As you explore the image, look for the different colors offered by images of each observatory. Astronomers used to think that the explosion scattered material evenly around the star. But knots and filaments show that material was ejected at different times and speeds. Spitzer imagery shows reddish warm dust in the outer shell of the supernova with a comfortable temperature of about 80 degrees Fahrenheit (10 degrees Celsius). Hubble Space Telescope imagery shows a fine yellow filament structure of warmer gases. Chandra imagery shows superhot gas in blues and greens. The hot gas was created when material ejected at high speed during the explosion slammed into the calm gas and dust surrounding the star. Look for the turquoise dot near the center of the image. This may be the neutron star created during the supernova. A neutron star is the hot and super-dense core of an exploded star. Some scientists believe that a black hole resides at the center of the remnant.

Cas A lies about 11,000 light-years from the Earth toward the constellation Cassiopeia. Astronomers believe first light from the supernova reached Earth about 300 years ago. But no one on Earth seems to have seen it. Historians think that John Flamsteed may have noticed the star in 1680. Astronomers theorize that the massive star had ejected a dense bubble of dust that blocked light from the explosion. Scientists discovered the supernova in the 1940s because it is one of the brightest radio sources in the sky. No supernovae have been visible in the Milky Way since.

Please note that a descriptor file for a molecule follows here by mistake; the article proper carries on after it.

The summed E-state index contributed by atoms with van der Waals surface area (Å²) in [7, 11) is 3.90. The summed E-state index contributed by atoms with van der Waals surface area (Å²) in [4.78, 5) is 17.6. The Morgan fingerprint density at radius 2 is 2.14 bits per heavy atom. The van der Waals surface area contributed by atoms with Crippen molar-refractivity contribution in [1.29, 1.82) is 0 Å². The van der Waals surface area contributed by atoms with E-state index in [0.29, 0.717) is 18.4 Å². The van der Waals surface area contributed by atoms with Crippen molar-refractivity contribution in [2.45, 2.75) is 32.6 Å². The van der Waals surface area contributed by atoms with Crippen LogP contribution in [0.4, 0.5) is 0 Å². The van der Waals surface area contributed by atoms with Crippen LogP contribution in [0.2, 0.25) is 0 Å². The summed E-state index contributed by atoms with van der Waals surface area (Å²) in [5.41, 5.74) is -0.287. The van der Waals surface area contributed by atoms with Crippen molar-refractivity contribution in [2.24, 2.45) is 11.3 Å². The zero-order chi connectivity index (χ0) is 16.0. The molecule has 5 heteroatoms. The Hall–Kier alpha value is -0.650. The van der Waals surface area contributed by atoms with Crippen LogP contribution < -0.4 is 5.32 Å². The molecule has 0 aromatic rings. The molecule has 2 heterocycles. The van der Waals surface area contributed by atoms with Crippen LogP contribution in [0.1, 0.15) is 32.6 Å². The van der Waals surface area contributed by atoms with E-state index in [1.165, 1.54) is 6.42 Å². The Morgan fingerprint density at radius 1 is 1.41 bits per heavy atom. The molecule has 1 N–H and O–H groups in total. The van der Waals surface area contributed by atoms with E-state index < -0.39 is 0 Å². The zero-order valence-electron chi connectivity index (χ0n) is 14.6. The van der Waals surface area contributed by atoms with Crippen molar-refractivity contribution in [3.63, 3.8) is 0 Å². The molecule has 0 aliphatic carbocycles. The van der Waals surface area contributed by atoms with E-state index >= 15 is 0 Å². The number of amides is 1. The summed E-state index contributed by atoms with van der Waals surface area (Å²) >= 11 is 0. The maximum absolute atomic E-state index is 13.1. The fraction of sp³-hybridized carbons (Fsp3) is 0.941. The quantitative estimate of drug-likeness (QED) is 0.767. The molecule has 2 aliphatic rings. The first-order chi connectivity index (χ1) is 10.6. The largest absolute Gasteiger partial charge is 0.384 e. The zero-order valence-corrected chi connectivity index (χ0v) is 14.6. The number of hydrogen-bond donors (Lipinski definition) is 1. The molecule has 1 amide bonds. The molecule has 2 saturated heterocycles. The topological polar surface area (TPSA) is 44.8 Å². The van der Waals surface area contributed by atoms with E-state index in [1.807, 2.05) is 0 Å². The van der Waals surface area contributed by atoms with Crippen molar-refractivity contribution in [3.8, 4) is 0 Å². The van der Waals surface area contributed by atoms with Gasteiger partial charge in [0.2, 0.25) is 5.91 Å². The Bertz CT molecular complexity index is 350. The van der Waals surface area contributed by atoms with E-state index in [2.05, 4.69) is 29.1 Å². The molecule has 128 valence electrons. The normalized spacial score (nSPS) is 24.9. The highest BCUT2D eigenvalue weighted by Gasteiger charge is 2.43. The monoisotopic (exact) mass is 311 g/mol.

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A Look at the Center

Credit: NASA/CXC/MIT/F.K. Baganoff et al./h6>

A supermassive black hole and other mysteries lie in the center of our galaxy in this image from NASA‘s Chandra X-ray Observatory.

Explore the mysterious filaments, supernova remnants and loops of gas in this image. What shapes or stories do you see? Leave a note below.

For a long time, astronomers have known that a black hole lurks at the center of our Milky Way Galaxy. They call it Sagittarius A* or SgrA* for short. The galactic center is far away. If you look to the south in the northern hemisphere summer toward the bottom and brightest part of the Milky Way, you can see toward the center of our galaxy. Light from the galactic core, traveling more than 6 trillion miles a year, takes about 26,000 years to reach our eyes on Earth. Lots of stars and thick veils of gas and dust block our view from Earth. Scientists see the black hole using X-ray images like this one and other infrared images. The X-ray light picked up from the sensors on the Chandra Observatory are high-energy particles created as matter spun into the black hole. Massive young stars near the black hole provide the gas that the black hole consumes.

Chandra looked at the center of the galaxy for about one million seconds, almost two weeks, to create this deep image. This gave astronomers a good view of the lobes of hot gas arcing light years on either side of the black hole. The image also shows scientists a good view of a supernova remnant called Sgr A East. Look close and you can see faint filaments of hot gas. Astronomers call these pulsar wind nebulae. They may be associated with the strong magnetic fields created by the fast spinning neutron stars.

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The ancient peoples saw pictures in the sky. From those patterns in the heavens, ancient storytellers created legends about heroes, maidens, dragons, bears, centaurs, dogs and mythical creatures...